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8 HBCU Offensive Players To Watch This Season

  • Ryan Fowler
  • June 23, 2022
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The first NFL draft took place back in 1936. Fast forward to now, and looking over the foreground to the 2023 NFL Draft, not much has changed when it comes to the NFL’s lack of attention given to the athletes that call some of the country’s Historically Black Colleges and Universities (HBCUs) home. In fact, just one player from an HBCU was drafted in 2020, and none in nine separate drafts spanning back to the turn of the century. 

Although a majority of the 2020 campaign was canceled due to the pandemic, the 2021 fall opened scouts’ eyes to what has become an awfully talented group of prospects deserving of a professional contract. While many HBCU alumni are among those whose opinions contribute to draft selections, the goal of organizations, ultimately, is to put the best product on the field, and with a considerable drop in competition in comparison to the blueblood conferences of the SEC, Big Ten, and ACC, that level of gridiron opposition has historically worked against HBCUs and lower-conference schools. 

However, from Norfolk State and Florida A&M of the MEAC, to the Deion Sanders-led Jackson State Tigers of the SWAC, a newfound breath of fresh air by way of the annual Cricket Celebration Bowl, and the partnering of the NFL with the Reese’s Senior Bowl that held an HBCU combine prior to the start of Senior Bowl week, has placed a spotlight on some of the country’s most unheralded talent yet to garner the correct attention. 

Legends of the game initially made their names at HBCUs. From Jerry Rice (Mississippi Valley State), Walter Payton (Jackson State), Michael Strahan (Texas Southern), and Doug Williams (Grambling State), to more recent standouts in Darius Leonard and Javon Hargrave (South Carolina State), Terron Armstead (Arkansas Pine-Bluff), and Tarik Cohen (NC A&T), the talent is there, it just needs the necessary spotlight. With the collegiate season right around the corner, here are a few offensive players with HBCU ties to keep an eye on moving into the fall.

*Not all players are draft eligible

Travis Hunter, WR/CB, Jackson State

One of the most athletically gifted players in the nation, the No. 1 overall recruit in the 2022 prep class was overwhelmingly dominant in the Tigers’ spring game and has all the makings of a potential top 10 pick in the 2025 draft. He’ll play on both sides of the ball for Deion Sanders this year and should post gaudy numbers week in and week out. He has zero limitations and a performance ceiling as lofty as any college football player in the country.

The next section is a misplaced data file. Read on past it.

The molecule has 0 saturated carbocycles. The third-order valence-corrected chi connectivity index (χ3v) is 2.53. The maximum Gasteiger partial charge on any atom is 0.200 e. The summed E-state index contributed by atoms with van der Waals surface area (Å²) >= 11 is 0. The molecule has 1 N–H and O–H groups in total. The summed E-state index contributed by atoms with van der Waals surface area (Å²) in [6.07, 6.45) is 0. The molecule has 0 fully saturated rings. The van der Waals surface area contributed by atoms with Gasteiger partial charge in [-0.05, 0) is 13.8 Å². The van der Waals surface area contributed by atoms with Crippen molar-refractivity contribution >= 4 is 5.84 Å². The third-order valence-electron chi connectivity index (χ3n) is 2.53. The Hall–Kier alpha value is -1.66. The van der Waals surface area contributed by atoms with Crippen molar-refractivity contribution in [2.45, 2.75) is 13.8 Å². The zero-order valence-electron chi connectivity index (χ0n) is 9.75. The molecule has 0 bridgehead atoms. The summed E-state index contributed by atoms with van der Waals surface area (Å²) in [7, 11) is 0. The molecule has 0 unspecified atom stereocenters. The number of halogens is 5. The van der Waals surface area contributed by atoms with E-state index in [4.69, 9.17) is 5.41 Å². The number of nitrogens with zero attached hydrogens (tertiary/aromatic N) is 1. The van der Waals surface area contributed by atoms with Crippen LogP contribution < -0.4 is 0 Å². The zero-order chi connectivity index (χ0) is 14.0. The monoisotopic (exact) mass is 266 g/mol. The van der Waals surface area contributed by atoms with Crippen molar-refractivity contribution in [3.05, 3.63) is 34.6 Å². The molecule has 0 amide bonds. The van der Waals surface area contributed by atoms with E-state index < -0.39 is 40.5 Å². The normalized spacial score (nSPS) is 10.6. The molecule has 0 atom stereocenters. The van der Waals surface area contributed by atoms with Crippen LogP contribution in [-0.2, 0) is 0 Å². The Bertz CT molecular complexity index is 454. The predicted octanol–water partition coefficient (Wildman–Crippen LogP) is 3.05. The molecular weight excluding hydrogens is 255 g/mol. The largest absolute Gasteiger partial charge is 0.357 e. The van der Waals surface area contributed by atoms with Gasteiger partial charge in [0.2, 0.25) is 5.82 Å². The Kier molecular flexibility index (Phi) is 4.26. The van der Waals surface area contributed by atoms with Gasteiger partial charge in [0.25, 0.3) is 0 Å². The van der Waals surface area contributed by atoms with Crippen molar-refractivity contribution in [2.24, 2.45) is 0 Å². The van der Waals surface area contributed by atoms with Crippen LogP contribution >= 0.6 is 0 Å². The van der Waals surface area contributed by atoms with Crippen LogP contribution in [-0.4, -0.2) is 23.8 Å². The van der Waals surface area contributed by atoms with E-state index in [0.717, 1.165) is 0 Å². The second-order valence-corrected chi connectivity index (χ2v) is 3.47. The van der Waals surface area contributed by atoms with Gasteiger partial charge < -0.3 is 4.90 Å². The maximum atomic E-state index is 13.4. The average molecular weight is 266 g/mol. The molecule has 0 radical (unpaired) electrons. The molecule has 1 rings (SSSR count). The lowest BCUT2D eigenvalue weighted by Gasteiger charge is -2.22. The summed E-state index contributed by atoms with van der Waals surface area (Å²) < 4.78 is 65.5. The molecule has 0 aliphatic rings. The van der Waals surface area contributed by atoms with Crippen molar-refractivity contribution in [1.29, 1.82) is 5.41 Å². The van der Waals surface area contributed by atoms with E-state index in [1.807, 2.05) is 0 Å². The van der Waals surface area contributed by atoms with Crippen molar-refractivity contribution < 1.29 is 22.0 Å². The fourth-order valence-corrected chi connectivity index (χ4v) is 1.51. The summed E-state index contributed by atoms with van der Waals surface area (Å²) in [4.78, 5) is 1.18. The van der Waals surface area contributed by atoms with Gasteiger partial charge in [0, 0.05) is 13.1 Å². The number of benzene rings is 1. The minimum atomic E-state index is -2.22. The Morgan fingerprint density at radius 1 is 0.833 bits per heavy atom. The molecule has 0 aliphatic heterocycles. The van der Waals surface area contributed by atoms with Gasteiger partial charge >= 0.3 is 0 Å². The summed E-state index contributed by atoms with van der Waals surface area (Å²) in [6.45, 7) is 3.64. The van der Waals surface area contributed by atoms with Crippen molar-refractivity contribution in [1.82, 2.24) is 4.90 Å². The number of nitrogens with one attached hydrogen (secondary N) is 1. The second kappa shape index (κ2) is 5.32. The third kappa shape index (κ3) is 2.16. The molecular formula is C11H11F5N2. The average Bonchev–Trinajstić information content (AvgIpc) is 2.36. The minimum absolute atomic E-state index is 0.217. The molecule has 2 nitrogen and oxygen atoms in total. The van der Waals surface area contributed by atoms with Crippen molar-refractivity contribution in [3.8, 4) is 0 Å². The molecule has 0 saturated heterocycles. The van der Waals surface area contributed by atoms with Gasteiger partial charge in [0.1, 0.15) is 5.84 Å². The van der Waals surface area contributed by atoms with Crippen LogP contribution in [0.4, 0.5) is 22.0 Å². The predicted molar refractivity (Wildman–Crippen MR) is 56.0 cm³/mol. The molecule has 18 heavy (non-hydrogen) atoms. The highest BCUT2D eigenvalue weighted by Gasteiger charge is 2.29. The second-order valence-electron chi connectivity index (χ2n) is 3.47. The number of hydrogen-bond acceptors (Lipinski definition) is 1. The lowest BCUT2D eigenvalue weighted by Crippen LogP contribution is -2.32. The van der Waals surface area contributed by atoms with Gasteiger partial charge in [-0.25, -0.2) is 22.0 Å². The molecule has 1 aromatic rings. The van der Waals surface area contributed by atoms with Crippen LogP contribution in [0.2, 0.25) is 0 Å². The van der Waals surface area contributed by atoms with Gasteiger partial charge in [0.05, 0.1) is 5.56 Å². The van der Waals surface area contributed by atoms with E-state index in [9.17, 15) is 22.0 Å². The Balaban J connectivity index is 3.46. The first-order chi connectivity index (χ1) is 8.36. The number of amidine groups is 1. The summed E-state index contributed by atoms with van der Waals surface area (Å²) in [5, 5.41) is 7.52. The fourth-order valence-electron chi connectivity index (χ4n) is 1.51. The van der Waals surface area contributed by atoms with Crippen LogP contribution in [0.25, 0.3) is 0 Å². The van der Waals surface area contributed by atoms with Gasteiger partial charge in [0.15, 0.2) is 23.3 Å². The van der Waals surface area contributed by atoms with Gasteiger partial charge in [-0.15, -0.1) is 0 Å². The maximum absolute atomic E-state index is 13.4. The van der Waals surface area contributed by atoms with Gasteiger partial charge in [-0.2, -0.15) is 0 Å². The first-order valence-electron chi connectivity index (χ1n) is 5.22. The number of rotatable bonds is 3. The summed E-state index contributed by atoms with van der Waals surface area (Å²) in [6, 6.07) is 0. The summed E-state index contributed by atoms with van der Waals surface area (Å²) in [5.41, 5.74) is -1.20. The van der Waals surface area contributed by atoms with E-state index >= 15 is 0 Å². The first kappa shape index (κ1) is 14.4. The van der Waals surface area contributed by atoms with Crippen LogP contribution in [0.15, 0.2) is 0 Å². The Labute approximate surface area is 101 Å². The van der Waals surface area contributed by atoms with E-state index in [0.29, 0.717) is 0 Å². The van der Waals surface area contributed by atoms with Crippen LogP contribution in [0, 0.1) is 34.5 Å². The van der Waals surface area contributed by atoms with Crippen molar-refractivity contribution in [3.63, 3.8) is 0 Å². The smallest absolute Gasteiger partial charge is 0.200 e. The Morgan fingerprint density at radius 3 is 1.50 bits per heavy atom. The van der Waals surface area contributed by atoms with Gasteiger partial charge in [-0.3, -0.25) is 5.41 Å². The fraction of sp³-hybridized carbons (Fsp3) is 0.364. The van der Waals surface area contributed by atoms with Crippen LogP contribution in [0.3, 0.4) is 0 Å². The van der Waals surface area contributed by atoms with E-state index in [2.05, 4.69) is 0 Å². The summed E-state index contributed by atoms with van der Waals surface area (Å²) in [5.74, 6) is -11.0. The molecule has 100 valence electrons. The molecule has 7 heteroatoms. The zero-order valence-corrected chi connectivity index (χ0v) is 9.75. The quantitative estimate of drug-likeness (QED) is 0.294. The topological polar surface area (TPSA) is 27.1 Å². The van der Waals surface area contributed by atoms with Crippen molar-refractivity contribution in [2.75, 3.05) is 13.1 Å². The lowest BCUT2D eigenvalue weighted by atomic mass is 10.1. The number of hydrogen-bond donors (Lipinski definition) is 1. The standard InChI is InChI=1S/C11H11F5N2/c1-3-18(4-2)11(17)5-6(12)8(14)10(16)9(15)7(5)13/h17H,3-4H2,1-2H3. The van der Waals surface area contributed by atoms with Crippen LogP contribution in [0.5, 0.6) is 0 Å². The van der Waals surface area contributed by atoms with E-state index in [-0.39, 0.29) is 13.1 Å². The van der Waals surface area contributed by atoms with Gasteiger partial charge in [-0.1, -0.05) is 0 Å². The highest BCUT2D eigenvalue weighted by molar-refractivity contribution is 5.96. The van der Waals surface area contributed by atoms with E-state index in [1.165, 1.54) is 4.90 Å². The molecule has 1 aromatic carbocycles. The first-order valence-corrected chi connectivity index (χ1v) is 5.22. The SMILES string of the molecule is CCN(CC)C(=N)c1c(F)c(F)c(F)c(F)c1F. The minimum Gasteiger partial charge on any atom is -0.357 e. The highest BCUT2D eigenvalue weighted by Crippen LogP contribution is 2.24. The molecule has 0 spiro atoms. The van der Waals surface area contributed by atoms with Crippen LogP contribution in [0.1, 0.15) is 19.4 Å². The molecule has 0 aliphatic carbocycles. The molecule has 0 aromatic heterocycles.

Eden James, RB, Howard

The son of Hall of Famer Edgerrin James, Eden James enters the Bison program as a three-star recruit out of Port Saint Lucie, FL. Despite offers from his dad’s alma mater in Miami, Wake Forest, Indiana, Navy, and Army—among others—James was one of six three-star prep talents to commit to head coach Larry Scott and offers a bit of the same get-up-and-go that his father had during his 11 years in the NFL. 

Jadakis Bonds, WR, Hampton 

An FCS All-American, Bonds touts an NFL frame and could challenge to be the top HBCU prospect in the 2023 draft. At 6-foot-4, Bonds uses his length extremely well and understands the optics of high-pointing the football over small corners. He could work to add muscle to his 190-pound frame, but he touts sticky hands on the perimeter with a “my ball” attitude and showcased well against FBS opponent Liberty (eight catches, 144 yards, two TDs). 

Kevin Coleman, WR, Jackson State

The signing of Hunter drew headlines—and rightly so—but Coleman will earn snaps right away on the outside for the Tigers’ offense and quarterback Shedeur Sanders. A four-star talent, Coleman returned a kick for a touchdown at Jackson State’s spring game, offering a glimpse of the game-breaking talent he will showcase this fall.

Kemari Averett, TE, Bethune-Cookman

A Louisville transfer, Averett was NFL-ready yesterday. A massive man with the athletic prowess of a modern-day flex option, Averett led the Wildcats with 876 receiving yards and 10 touchdowns last fall. As a member of the Cardinals, he recorded two touchdowns in the first half against Alabama back in 2018 and should present a tough challenge to the Miami Hurricanes defense in Week 1 this fall. 

Shedeur Sanders, QB, Jackson State

The son of Tigers head coach and NFL Hall of Famer Deion Sanders, the dual-threat signal-caller should thrive this fall. Armed with Hunter, Coleman, and Warren Newman on the outside, Sanders should enjoy an uber-productive season. He totaled 30 touchdown passes to just eight interceptions in his freshman season, and should only improve with more snaps under center. 

Abdul-Fatai Ibrahim, WR, Alabama A&M

In 2021, Ibrahim was one of the top HBCU and FCS wideouts in the country. He was Aqueel Glass’s top target on the perimeter, spearheading the nation’s fourth-best passing offense with 1,008 receiving yards. He returns as the Bulldogs’ only wide receiver with more than 20 catches last year and is a name to watch moving into next spring.

Phaizon Wilson, WR, Grambling State

A former Texas Longhorn commit, Wilson should immediately assert himself within the Tigers’ offense as a go-to weapon in the passing game. He’s a dominating presence with the ball in the air but remains extremely raw regarding his short-area quickness and ability to mask routes at the top of his stem. However, with elite hands and a massive catch radius, Wilson checks off a ton of boxes and could become the next Tiger to be drafted when the 2025 draft rolls around.

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Ryan Fowler